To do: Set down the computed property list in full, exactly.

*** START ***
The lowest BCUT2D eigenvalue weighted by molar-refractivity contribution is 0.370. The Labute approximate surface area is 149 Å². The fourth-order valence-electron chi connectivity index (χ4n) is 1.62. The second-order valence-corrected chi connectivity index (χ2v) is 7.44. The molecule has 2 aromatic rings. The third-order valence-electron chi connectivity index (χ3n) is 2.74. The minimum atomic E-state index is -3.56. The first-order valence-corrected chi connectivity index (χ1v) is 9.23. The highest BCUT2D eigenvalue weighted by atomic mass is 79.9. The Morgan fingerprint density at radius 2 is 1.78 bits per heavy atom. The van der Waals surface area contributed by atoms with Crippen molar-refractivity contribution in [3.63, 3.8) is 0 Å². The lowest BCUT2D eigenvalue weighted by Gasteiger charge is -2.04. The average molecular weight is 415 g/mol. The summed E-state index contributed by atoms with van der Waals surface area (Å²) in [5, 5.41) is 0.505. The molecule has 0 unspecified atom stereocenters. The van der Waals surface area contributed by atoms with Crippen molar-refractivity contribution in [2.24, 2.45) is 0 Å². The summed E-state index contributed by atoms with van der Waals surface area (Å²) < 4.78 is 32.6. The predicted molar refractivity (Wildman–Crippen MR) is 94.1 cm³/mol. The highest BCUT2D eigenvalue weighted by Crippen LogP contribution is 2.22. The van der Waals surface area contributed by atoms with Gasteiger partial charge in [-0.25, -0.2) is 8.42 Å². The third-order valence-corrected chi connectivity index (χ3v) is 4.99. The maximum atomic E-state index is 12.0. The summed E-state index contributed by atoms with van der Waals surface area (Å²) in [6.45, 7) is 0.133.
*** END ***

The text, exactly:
The lowest BCUT2D eigenvalue weighted by molar-refractivity contribution is 0.370. The Labute approximate surface area is 149 Å². The fourth-order valence-electron chi connectivity index (χ4n) is 1.62. The second-order valence-corrected chi connectivity index (χ2v) is 7.44. The molecule has 2 aromatic rings. The third-order valence-electron chi connectivity index (χ3n) is 2.74. The minimum atomic E-state index is -3.56. The first-order valence-corrected chi connectivity index (χ1v) is 9.23. The highest BCUT2D eigenvalue weighted by atomic mass is 79.9. The Morgan fingerprint density at radius 2 is 1.78 bits per heavy atom. The van der Waals surface area contributed by atoms with Crippen molar-refractivity contribution in [3.63, 3.8) is 0 Å². The lowest BCUT2D eigenvalue weighted by Gasteiger charge is -2.04. The average molecular weight is 415 g/mol. The summed E-state index contributed by atoms with van der Waals surface area (Å²) in [5, 5.41) is 0.505. The molecule has 0 unspecified atom stereocenters. The van der Waals surface area contributed by atoms with Crippen molar-refractivity contribution in [2.24, 2.45) is 0 Å². The summed E-state index contributed by atoms with van der Waals surface area (Å²) < 4.78 is 32.6. The predicted molar refractivity (Wildman–Crippen MR) is 94.1 cm³/mol. The highest BCUT2D eigenvalue weighted by Crippen LogP contribution is 2.22. The van der Waals surface area contributed by atoms with Gasteiger partial charge in [-0.25, -0.2) is 8.42 Å². The third-order valence-corrected chi connectivity index (χ3v) is 4.99. The maximum atomic E-state index is 12.0. The summed E-state index contributed by atoms with van der Waals surface area (Å²) in [6.45, 7) is 0.133.